A gene is a series of specific letters in the genetic code. It spells out the instructions for how each tiny part of a person develops and functions. Generally, we have two copies of each gene, one from each parent.
If you think of each gene as the instructional manual for building each part of the body, then chromosomes are the bookshelves that provide the structure for storing the instructions. People generally have two copies of each of their chromosomes, one from each parent, and they are numbered in pairs from one to 22, with one set of sex chromosomes. Human sex chromosomes have the most variety of all the chromosomes. Most people either have an X and Y (usually male) or two X (usually female) chromosomes, but other variations exist, like XXY, which is often referred to as Klinefelter’s syndrome or people with one copy of the X chromosome, which is known as Turner’s syndrome. Down syndrome is also a chromosome condition. People with Down syndrome have an extra chromosome, number 21, which is why another name for the condition is Trisomy 21.
These are the terms used to describe a small extra piece (duplication) or missing piece (deletion) of a chromosome, which means there are also extra or missing copies of the genes, normally stored on that part of the chromosome. Collectively, duplications and deletions are called copy number variants (CNVs) because the number of copies of the gene/s involved will vary from the number expected (usually two). CNVs are often found when a child has a genetic test called a chromosomal microarray. An example of when this would happen, is a paediatrician organising a microarray when a child receives an autism diagnosis (based on their behaviour and developmental signs).
Some CNVs don’t cause any problems, some do (these are pathogenic CNVs, explained below) and for other CNVs, there is uncertainty around how they affect a person. The uncertain CNVs can be called ‘variants of unknown’ or ‘uncertain clinical significance’, and sometimes can be referred to as ‘susceptibility variants’. Being susceptible means being more vulnerable to something or an outcome being more likely because of the CNV, but it is not guaranteed.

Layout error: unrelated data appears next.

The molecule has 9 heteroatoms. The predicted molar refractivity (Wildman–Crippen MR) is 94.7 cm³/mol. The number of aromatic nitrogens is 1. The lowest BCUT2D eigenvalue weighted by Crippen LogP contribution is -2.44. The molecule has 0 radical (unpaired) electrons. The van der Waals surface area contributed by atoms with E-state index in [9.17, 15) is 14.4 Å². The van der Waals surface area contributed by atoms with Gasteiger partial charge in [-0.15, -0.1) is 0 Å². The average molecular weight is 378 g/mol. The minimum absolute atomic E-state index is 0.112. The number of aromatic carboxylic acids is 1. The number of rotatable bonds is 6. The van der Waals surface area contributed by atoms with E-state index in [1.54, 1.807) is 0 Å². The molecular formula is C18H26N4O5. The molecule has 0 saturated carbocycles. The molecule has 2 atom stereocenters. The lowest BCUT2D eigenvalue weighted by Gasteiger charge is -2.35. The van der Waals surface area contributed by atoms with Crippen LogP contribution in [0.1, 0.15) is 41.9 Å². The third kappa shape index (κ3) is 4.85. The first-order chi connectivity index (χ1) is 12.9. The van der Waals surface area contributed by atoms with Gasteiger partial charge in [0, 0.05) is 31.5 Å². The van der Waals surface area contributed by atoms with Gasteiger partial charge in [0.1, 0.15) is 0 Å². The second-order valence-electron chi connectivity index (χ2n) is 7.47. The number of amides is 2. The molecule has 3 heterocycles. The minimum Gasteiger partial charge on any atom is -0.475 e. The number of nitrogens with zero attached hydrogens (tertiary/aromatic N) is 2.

We all have variations (differences) from one another in our genes and most genetic variations do not cause problems, they just explain our different characteristics. For example, we all have genes for skin colour, but the instructions vary slightly from one person to the next, which is why humans have such a spectrum of possible skin colours. However, a pathogenic variant is a genetic change which causes a problem with how the gene works. For example, someone with a pathogenic variation in the gene for melanin (the pigment or colour creating component) in the skin will have a form of albinism, because their body cannot make melanin.
People with albinism are healthy overall, but can have problems with their skin being easily damaged by the sun, or vision problems if the pigment in their eyes is affected. In the past, a genetic change was often referred to as a mutation. However, the word mutation has complex feelings attached to it for many people and is also not an accurate way of describing a genetic change, as not all mutations are pathogenic. For these reasons, the more up-to-date way to refer to a disease-causing genetic change, is ‘pathogenic variant’.
SUPPORT AND SELF-CARE
Searching for answers about what is affecting you or your loved one goes beyond the medical journey. It’s normal to feel a range of emotions, no matter what the outcome of the genetic or even if no testing is done. There is no right or wrong way navigate this experience – thoughts and feelings, change and adjustments, losses and gains, and the grieving process are unique to the individual. This is not a journey you need to travel alone, no matter the condition. Groups like The GSNV can help. A not-for-profit organisation that serves all people with genetic, undiagnosed, rare conditions, and those who support them, The GSNV can connect people with condition-specific support groups or organisations like Syndromes Without A Name (SWAN) Australia.